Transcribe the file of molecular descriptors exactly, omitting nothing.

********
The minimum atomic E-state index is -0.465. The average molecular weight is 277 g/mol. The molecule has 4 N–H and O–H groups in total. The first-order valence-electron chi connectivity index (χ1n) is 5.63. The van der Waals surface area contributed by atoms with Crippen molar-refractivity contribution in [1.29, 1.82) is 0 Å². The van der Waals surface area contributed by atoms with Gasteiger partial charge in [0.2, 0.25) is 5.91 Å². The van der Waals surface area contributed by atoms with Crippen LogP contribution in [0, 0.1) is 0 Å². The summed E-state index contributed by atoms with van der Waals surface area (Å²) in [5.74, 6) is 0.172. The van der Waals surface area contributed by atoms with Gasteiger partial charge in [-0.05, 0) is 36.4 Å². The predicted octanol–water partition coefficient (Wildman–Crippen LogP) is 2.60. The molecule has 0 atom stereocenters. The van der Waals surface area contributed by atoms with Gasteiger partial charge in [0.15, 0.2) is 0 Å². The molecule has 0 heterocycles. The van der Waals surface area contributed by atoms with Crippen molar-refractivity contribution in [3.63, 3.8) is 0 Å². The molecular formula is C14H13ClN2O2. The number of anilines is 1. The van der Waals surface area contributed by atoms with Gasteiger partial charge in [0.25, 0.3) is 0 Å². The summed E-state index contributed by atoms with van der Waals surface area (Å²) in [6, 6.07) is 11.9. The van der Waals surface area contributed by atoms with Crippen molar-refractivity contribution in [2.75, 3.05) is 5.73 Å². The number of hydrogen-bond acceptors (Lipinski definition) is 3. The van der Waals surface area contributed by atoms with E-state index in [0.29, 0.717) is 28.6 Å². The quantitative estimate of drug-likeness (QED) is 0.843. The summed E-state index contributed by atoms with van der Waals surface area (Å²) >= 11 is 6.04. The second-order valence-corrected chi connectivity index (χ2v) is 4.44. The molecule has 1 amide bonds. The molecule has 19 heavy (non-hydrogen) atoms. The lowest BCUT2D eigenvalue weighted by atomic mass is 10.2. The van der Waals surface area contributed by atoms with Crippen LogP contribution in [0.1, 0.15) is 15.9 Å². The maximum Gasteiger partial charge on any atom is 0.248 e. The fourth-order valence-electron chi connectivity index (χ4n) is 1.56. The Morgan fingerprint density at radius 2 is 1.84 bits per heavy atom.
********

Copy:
The minimum atomic E-state index is -0.465. The average molecular weight is 277 g/mol. The molecule has 4 N–H and O–H groups in total. The first-order valence-electron chi connectivity index (χ1n) is 5.63. The van der Waals surface area contributed by atoms with Crippen molar-refractivity contribution in [1.29, 1.82) is 0 Å². The van der Waals surface area contributed by atoms with Gasteiger partial charge in [0.2, 0.25) is 5.91 Å². The van der Waals surface area contributed by atoms with Crippen LogP contribution in [0, 0.1) is 0 Å². The summed E-state index contributed by atoms with van der Waals surface area (Å²) in [5.74, 6) is 0.172. The van der Waals surface area contributed by atoms with Gasteiger partial charge in [-0.05, 0) is 36.4 Å². The predicted octanol–water partition coefficient (Wildman–Crippen LogP) is 2.60. The molecule has 0 atom stereocenters. The van der Waals surface area contributed by atoms with Gasteiger partial charge in [0.15, 0.2) is 0 Å². The molecule has 0 heterocycles. The van der Waals surface area contributed by atoms with Crippen molar-refractivity contribution in [3.63, 3.8) is 0 Å². The molecular formula is C14H13ClN2O2. The number of anilines is 1. The van der Waals surface area contributed by atoms with Gasteiger partial charge in [0.25, 0.3) is 0 Å². The summed E-state index contributed by atoms with van der Waals surface area (Å²) in [6, 6.07) is 11.9. The van der Waals surface area contributed by atoms with Crippen molar-refractivity contribution in [2.75, 3.05) is 5.73 Å². The number of hydrogen-bond acceptors (Lipinski definition) is 3. The van der Waals surface area contributed by atoms with E-state index in [0.29, 0.717) is 28.6 Å². The quantitative estimate of drug-likeness (QED) is 0.843. The summed E-state index contributed by atoms with van der Waals surface area (Å²) >= 11 is 6.04. The second-order valence-corrected chi connectivity index (χ2v) is 4.44. The molecule has 1 amide bonds. The molecule has 19 heavy (non-hydrogen) atoms. The lowest BCUT2D eigenvalue weighted by atomic mass is 10.2. The van der Waals surface area contributed by atoms with Crippen LogP contribution in [0.1, 0.15) is 15.9 Å². The maximum Gasteiger partial charge on any atom is 0.248 e. The fourth-order valence-electron chi connectivity index (χ4n) is 1.56. The Morgan fingerprint density at radius 2 is 1.84 bits per heavy atom.